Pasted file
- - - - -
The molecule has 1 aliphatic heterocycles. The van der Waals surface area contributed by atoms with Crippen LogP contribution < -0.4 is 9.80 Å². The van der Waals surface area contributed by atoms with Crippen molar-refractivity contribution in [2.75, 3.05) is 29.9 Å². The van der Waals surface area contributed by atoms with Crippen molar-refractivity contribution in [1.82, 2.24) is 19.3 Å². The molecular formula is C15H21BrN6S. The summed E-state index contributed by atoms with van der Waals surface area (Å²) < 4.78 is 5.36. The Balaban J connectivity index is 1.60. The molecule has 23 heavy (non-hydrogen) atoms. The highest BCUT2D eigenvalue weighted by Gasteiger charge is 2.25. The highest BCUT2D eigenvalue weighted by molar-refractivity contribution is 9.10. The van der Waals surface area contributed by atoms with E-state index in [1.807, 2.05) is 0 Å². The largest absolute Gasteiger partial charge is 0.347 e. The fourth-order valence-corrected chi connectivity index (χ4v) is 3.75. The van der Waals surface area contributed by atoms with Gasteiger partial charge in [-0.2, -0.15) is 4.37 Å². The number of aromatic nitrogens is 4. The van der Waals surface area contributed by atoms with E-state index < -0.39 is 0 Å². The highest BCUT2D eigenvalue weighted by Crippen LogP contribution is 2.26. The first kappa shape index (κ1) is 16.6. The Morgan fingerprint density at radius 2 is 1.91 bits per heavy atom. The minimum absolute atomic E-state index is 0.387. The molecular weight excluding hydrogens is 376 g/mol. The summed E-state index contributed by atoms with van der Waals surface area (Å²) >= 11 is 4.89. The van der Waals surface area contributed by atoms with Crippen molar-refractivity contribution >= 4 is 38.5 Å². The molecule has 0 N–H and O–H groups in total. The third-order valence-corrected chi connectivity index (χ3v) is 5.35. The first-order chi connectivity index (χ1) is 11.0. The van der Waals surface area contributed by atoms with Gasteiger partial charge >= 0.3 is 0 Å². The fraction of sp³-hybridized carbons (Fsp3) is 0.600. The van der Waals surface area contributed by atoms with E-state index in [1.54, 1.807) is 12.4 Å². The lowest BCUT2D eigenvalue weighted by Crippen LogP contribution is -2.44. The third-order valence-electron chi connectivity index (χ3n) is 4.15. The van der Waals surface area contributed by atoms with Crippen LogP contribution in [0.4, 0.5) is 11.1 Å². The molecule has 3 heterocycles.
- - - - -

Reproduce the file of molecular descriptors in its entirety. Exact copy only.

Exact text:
The molecule has 1 aliphatic heterocycles. The van der Waals surface area contributed by atoms with Crippen LogP contribution < -0.4 is 9.80 Å². The van der Waals surface area contributed by atoms with Crippen molar-refractivity contribution in [2.75, 3.05) is 29.9 Å². The van der Waals surface area contributed by atoms with Crippen molar-refractivity contribution in [1.82, 2.24) is 19.3 Å². The molecular formula is C15H21BrN6S. The summed E-state index contributed by atoms with van der Waals surface area (Å²) < 4.78 is 5.36. The Balaban J connectivity index is 1.60. The molecule has 23 heavy (non-hydrogen) atoms. The highest BCUT2D eigenvalue weighted by Gasteiger charge is 2.25. The highest BCUT2D eigenvalue weighted by molar-refractivity contribution is 9.10. The van der Waals surface area contributed by atoms with E-state index in [1.807, 2.05) is 0 Å². The largest absolute Gasteiger partial charge is 0.347 e. The fourth-order valence-corrected chi connectivity index (χ4v) is 3.75. The van der Waals surface area contributed by atoms with Gasteiger partial charge in [-0.2, -0.15) is 4.37 Å². The number of aromatic nitrogens is 4. The van der Waals surface area contributed by atoms with E-state index < -0.39 is 0 Å². The highest BCUT2D eigenvalue weighted by Crippen LogP contribution is 2.26. The first kappa shape index (κ1) is 16.6. The Morgan fingerprint density at radius 2 is 1.91 bits per heavy atom. The minimum absolute atomic E-state index is 0.387. The molecular weight excluding hydrogens is 376 g/mol. The summed E-state index contributed by atoms with van der Waals surface area (Å²) >= 11 is 4.89. The van der Waals surface area contributed by atoms with Crippen molar-refractivity contribution >= 4 is 38.5 Å². The molecule has 0 N–H and O–H groups in total. The third-order valence-corrected chi connectivity index (χ3v) is 5.35. The first-order chi connectivity index (χ1) is 11.0. The van der Waals surface area contributed by atoms with Gasteiger partial charge >= 0.3 is 0 Å². The fraction of sp³-hybridized carbons (Fsp3) is 0.600. The van der Waals surface area contributed by atoms with E-state index in [1.54, 1.807) is 12.4 Å². The lowest BCUT2D eigenvalue weighted by Crippen LogP contribution is -2.44. The third-order valence-electron chi connectivity index (χ3n) is 4.15. The van der Waals surface area contributed by atoms with Crippen LogP contribution in [0.4, 0.5) is 11.1 Å². The molecule has 3 heterocycles.